So now we know that these charms will be a babyquilt… made for a baby grandson.

GYB Giveaway WinnerBut before that I will send my charmpack to Ontario, Canada….

OLYMPUS DIGITAL CAMERACongratulations Mary Anne from magpiesmumblings.blogspot.com

YOU ARE THE WINNER!!!

I have to honestly say that I am glad that not I had to decide who is the winner… so many brilliant ideas!!! Thank you all – it was such fun to read all your comments (I must admit that I was tempted to strip my whole stash in charmpacks – so that everybody could win 😉 ). I hope MaryAnn will show us what she has finally made out of it.

Thank you again Vicky for hosting the “Grow Your Blog” Party – I discovered so many lovely and inspiring blogs during the past weeks. And there are many blogs waiting for the rest of the year.

post coach fabric from Barbara, US

post coach fabric from Barbara, US

But what did I do the last weeks? First of all I got an enormous feedback for my Postcrossing Quilt – via comments and via messages at the postcrossing platform. I received the first fabrics for my POSTCROSSING QUILT II. It looks as if this time I manage to connect fabrics from all continents in one quilt! But this is a topic for a special post!

 

I made some blocks for my Dear Jane…

 

Carla from grannymaudsgirl told in a blogpost last week about her “pincushion problem” – I absolutely share that. I love sewing small cute little things (like pincushions) – often they are fast made, nice to look at and mostly welcome gifts… although I often can’t stop making it, there are not enough opportunities to give it away – and so I do a little bit of  heard it in the closet. However… during my blog-wanderings I discovered something new… Teresa from fabrictherapy shared a wonderful tutorial on her blog: A Collapsible Thread Catcher to collect all these tiny threads and small fabric snippets…. It was love at the first sight, and I knew I had to sew this… and so I did:

I absolutely love that!!! And at the moment it seems to be an an adequate replacement for more and more pincushions. There is also a very detailed youtube tutorial by AngiesBitsAndPieces.

DEUTSCH: Es gibt einen Gewinner des “GrowYourBlog” Giveaways… das von mir zugeschnittene Charmpack geht nach Ontario, Kanada zu Mary Ann, die eine Babydecke fĂŒr ihren Enkelsohn daraus nĂ€hen möchte. WĂ€hrend ich ĂŒber die GYB-Party viele neue Blogs erkundet habe, habe ich einige Blöcke fĂŒr meinen Dear Jane Quilt genĂ€ht. Außerdem habe ich die ersten Stoffe fĂŒr meinen Postcrossing Quilt II erhalten… ich hoffe, dass es mir diesmal wirklich gelingt, alle Kontinente in einem Quilt zu vereinen. WĂ€hrend meinen StreifzĂŒgen im www habe ich ein tolles Tutorial fĂŒr einen zusammenfaltbaren Fadensammler entdeckt… es war Liebe auf den ersten Blick und ich musste das Ding einfach sofort nachnĂ€hen 🙂 Hier geht es zum Fototutorial und hier zur youtube-Anleitung.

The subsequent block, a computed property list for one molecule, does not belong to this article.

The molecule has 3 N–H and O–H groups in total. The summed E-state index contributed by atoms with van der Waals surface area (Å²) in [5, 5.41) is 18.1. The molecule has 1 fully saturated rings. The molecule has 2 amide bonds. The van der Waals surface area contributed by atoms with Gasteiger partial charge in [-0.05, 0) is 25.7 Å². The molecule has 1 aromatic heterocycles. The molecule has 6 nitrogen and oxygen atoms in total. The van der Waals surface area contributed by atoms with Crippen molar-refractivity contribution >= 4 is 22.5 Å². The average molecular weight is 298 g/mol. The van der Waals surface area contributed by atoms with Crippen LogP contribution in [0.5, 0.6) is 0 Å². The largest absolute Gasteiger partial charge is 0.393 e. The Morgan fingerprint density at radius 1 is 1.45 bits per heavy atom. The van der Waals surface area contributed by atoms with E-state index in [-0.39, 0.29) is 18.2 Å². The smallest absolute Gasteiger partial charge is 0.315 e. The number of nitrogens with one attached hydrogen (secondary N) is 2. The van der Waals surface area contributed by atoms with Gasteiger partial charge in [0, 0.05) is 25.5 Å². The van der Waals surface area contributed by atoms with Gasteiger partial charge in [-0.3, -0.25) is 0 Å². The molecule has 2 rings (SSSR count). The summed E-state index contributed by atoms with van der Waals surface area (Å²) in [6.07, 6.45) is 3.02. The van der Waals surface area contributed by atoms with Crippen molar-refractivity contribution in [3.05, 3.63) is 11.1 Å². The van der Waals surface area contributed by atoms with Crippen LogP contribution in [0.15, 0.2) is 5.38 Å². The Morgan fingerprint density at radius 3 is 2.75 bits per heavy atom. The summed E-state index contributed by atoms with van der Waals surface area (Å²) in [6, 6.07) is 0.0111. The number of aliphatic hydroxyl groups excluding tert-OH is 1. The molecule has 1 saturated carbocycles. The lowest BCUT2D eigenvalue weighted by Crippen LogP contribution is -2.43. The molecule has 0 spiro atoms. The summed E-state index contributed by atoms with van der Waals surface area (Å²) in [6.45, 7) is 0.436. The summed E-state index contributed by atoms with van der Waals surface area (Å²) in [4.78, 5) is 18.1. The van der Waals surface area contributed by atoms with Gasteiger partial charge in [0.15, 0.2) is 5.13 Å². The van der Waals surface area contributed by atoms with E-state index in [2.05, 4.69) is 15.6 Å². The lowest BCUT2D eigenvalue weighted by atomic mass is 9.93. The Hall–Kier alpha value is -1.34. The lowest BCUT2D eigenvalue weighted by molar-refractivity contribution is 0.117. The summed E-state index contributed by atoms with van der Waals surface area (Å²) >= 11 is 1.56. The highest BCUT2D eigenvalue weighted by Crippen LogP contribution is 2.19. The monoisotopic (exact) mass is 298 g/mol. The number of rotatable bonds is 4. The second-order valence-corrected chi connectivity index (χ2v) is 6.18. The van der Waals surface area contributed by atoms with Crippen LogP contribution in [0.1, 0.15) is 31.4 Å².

Fast Christmas Ornament… Giveaway, Gift Tag, Keyhole Protector…

Do you know folded Christmas Tree Ornaments out of paper? You can even do this out of fabric to use it as a Christmas ornament, a giveaway, a gift tag or even as a kind of “keyhole protector” – especially in Christmas time: to protect the view through a  keyhole against prying eyes 🙂

You will need two contrasting fabrics – 2 half circles for one ornament; or you start with a circle two make two at the same time:

Cut a circle from both fabrics (right sides together); use any round object as a template. I used a 8,5″ diameter plate – the finished tree turned out appr. 5,5″.

Add 1/4 inch seam allowance… I do that using a round template with a little trick: I use a steel plain washer to draw it. As you see it is exactly a quarter inch (I suppose they are standard sized?).

Fold the circle into a half and finger press to mark the centre for drawing the diameter. Sew on both sides a quarter inch from diameter – leaving about two inches in both lines for turning. Cut the diameter to get to half circles. Trim the corners and turn your half circle.